Posted on

Amortisation

Amortisation is the accounting and schedule of specific payments over a particular period of time. The meaning and application of this term is two-fold: in one, it refers to a schedule of fixed repayment (instalment) of the principal and interest of a loan over a given period of time; and in the other, it refers to the accounting practice of decreasing the value of assets to account for their declining worth over time. It is a non-cash expense that reduces a company’s tax burden.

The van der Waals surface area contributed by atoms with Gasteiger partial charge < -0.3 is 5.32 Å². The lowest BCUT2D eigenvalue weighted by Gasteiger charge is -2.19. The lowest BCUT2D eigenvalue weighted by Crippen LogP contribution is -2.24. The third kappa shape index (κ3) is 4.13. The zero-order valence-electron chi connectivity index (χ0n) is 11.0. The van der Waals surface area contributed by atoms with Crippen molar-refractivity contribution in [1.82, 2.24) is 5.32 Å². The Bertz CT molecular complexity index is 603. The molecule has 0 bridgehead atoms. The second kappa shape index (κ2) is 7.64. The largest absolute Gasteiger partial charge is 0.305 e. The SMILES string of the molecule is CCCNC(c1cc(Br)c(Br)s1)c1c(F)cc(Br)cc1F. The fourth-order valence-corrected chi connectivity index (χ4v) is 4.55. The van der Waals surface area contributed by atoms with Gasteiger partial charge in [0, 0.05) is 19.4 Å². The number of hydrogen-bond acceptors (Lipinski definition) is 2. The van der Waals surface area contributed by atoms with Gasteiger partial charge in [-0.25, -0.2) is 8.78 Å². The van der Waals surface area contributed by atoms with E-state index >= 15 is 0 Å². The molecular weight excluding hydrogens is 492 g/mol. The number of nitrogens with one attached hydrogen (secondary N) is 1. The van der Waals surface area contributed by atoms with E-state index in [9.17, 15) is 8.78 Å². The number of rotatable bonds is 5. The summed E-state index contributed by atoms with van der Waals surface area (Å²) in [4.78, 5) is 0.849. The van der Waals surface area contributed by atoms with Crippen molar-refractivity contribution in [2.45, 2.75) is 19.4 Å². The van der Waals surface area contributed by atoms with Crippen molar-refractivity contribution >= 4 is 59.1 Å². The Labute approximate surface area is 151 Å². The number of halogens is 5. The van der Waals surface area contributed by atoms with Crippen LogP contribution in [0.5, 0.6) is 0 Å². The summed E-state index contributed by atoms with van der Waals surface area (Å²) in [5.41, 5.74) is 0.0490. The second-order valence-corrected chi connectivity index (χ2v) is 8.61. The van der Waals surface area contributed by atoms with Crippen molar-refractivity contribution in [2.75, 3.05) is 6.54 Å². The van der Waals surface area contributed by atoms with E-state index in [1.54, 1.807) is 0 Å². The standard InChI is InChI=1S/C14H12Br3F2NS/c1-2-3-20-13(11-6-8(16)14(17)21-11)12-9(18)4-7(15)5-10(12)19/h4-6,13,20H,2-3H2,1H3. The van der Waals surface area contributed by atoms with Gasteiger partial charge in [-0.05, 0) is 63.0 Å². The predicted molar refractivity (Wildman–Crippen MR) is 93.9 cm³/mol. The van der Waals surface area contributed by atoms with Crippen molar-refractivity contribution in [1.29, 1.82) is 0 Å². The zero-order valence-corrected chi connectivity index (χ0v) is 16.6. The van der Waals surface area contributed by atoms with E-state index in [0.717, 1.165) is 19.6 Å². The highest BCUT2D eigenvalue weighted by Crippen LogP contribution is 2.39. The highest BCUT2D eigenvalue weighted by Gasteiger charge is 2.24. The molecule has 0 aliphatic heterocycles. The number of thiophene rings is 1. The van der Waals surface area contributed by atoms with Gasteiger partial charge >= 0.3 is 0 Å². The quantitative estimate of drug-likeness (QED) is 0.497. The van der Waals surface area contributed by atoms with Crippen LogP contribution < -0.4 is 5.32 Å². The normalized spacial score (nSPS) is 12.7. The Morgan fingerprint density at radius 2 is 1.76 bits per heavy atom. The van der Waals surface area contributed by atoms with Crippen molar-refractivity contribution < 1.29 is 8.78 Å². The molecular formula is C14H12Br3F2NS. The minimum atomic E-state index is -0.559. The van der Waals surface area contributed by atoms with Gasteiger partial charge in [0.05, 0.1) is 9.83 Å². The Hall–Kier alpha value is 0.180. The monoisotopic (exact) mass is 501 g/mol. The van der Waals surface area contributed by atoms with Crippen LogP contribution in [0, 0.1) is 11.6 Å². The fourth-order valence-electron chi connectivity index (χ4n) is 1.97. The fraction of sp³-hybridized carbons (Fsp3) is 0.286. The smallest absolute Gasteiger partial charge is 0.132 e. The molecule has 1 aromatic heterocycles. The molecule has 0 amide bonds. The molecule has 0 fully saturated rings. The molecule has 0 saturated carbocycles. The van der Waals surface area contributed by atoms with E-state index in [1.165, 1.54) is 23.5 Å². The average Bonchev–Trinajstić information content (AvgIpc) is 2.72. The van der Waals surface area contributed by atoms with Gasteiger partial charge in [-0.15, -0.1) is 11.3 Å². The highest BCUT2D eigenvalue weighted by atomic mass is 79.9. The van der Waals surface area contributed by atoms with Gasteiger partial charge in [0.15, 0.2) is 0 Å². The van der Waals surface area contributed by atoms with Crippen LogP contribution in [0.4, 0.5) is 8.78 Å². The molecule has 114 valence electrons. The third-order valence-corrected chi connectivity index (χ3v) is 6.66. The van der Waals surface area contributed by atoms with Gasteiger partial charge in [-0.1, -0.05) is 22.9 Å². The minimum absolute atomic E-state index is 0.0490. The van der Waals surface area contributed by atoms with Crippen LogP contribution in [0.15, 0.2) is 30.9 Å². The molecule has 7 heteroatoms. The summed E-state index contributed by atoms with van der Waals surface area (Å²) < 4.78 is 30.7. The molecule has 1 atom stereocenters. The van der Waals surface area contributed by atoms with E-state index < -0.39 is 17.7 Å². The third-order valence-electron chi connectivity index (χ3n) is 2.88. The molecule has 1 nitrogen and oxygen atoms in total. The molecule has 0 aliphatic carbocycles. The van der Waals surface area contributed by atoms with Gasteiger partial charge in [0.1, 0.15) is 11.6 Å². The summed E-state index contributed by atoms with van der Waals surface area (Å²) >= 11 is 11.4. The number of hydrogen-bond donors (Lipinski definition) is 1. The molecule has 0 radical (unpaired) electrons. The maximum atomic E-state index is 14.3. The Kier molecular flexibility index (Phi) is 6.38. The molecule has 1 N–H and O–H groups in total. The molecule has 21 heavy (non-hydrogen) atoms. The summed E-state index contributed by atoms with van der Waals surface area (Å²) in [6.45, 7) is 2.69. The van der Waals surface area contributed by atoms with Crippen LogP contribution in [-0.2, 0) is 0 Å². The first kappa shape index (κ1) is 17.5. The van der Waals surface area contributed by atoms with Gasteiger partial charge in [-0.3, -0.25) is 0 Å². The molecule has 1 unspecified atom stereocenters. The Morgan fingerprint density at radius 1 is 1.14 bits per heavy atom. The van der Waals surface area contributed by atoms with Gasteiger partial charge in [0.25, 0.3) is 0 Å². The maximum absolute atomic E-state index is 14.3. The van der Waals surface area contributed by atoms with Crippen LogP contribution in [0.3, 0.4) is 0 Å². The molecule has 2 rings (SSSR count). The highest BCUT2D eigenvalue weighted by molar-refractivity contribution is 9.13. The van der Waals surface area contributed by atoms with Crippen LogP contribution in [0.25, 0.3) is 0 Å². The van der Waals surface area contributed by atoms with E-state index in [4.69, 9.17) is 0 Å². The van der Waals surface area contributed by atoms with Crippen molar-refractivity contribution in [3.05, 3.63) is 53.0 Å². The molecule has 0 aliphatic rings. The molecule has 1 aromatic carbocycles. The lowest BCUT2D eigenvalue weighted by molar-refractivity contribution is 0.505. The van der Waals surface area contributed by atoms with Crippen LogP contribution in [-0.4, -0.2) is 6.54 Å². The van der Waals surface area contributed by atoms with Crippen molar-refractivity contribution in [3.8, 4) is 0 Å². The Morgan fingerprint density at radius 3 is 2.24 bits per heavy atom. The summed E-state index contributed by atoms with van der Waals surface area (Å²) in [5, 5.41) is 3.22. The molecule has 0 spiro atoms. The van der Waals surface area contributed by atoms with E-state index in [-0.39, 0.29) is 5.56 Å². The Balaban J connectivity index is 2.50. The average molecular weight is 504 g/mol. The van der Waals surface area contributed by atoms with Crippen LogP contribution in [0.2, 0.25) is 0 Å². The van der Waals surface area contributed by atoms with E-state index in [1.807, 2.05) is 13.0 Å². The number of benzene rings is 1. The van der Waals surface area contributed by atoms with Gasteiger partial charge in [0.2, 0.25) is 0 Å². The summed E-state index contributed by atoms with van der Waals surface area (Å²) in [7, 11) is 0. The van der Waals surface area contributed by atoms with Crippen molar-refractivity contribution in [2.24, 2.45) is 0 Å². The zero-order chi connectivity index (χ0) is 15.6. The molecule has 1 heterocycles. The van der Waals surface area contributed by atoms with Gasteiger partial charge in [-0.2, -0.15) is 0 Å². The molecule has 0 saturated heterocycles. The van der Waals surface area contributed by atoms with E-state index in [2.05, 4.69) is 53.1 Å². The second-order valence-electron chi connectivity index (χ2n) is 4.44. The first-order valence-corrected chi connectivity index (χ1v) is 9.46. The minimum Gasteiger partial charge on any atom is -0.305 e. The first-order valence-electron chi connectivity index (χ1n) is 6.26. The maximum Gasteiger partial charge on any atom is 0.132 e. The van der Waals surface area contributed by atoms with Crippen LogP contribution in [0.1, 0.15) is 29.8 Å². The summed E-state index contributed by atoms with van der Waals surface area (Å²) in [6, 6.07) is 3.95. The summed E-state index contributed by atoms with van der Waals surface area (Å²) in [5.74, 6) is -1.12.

Take for example a company that spent £100,000 on a patent that is set to expire in 10 years’ time: it amortises this expense by deducting £10,000 each year from its taxable income over the course of the 10 years.

In accounting, amortisation has the same meaning as depreciation; however, in practice, depreciation applies to tangible assets such as buildings, machinery and other equipment, whilst amortisation applies to intangible assets, such as patents, goodwill and brand equity.

Amortisation is important in a business sale because it is taken into account when using EBITDA (Earnings before interest, tax, depreciation and amortisation) in the multiplier method to determine the profitability and valuation of the business.